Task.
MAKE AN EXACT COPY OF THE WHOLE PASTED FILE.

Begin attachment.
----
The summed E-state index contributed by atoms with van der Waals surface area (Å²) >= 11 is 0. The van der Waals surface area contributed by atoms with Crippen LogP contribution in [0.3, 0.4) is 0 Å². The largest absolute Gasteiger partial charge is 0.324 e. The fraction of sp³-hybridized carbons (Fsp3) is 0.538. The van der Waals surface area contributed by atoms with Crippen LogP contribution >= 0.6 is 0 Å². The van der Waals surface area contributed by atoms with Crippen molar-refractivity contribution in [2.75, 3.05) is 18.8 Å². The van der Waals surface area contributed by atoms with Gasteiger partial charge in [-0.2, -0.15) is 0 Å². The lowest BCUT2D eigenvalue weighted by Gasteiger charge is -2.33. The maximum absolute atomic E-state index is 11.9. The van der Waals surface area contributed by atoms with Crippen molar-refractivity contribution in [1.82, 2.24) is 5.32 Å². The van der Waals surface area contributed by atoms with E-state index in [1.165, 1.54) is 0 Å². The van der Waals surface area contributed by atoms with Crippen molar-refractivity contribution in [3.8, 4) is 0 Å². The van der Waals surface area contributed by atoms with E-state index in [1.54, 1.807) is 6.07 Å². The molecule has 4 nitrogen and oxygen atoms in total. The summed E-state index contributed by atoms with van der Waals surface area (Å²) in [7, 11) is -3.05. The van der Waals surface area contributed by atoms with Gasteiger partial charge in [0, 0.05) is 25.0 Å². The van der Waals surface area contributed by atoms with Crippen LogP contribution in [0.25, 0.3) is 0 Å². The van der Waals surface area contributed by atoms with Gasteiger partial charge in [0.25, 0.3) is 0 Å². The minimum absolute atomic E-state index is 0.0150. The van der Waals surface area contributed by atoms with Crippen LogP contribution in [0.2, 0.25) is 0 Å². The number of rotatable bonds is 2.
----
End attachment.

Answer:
The summed E-state index contributed by atoms with van der Waals surface area (Å²) >= 11 is 0. The van der Waals surface area contributed by atoms with Crippen LogP contribution in [0.3, 0.4) is 0 Å². The largest absolute Gasteiger partial charge is 0.324 e. The fraction of sp³-hybridized carbons (Fsp3) is 0.538. The van der Waals surface area contributed by atoms with Crippen LogP contribution >= 0.6 is 0 Å². The van der Waals surface area contributed by atoms with Crippen molar-refractivity contribution in [2.75, 3.05) is 18.8 Å². The van der Waals surface area contributed by atoms with Gasteiger partial charge in [-0.2, -0.15) is 0 Å². The lowest BCUT2D eigenvalue weighted by Gasteiger charge is -2.33. The maximum absolute atomic E-state index is 11.9. The van der Waals surface area contributed by atoms with Crippen molar-refractivity contribution in [1.82, 2.24) is 5.32 Å². The van der Waals surface area contributed by atoms with E-state index in [1.165, 1.54) is 0 Å². The van der Waals surface area contributed by atoms with Crippen molar-refractivity contribution in [3.8, 4) is 0 Å². The van der Waals surface area contributed by atoms with E-state index in [1.54, 1.807) is 6.07 Å². The molecule has 4 nitrogen and oxygen atoms in total. The summed E-state index contributed by atoms with van der Waals surface area (Å²) in [7, 11) is -3.05. The van der Waals surface area contributed by atoms with Gasteiger partial charge in [0, 0.05) is 25.0 Å². The van der Waals surface area contributed by atoms with Crippen LogP contribution in [0.25, 0.3) is 0 Å². The van der Waals surface area contributed by atoms with Gasteiger partial charge in [0.25, 0.3) is 0 Å². The minimum absolute atomic E-state index is 0.0150. The van der Waals surface area contributed by atoms with Crippen LogP contribution in [0.2, 0.25) is 0 Å². The number of rotatable bonds is 2.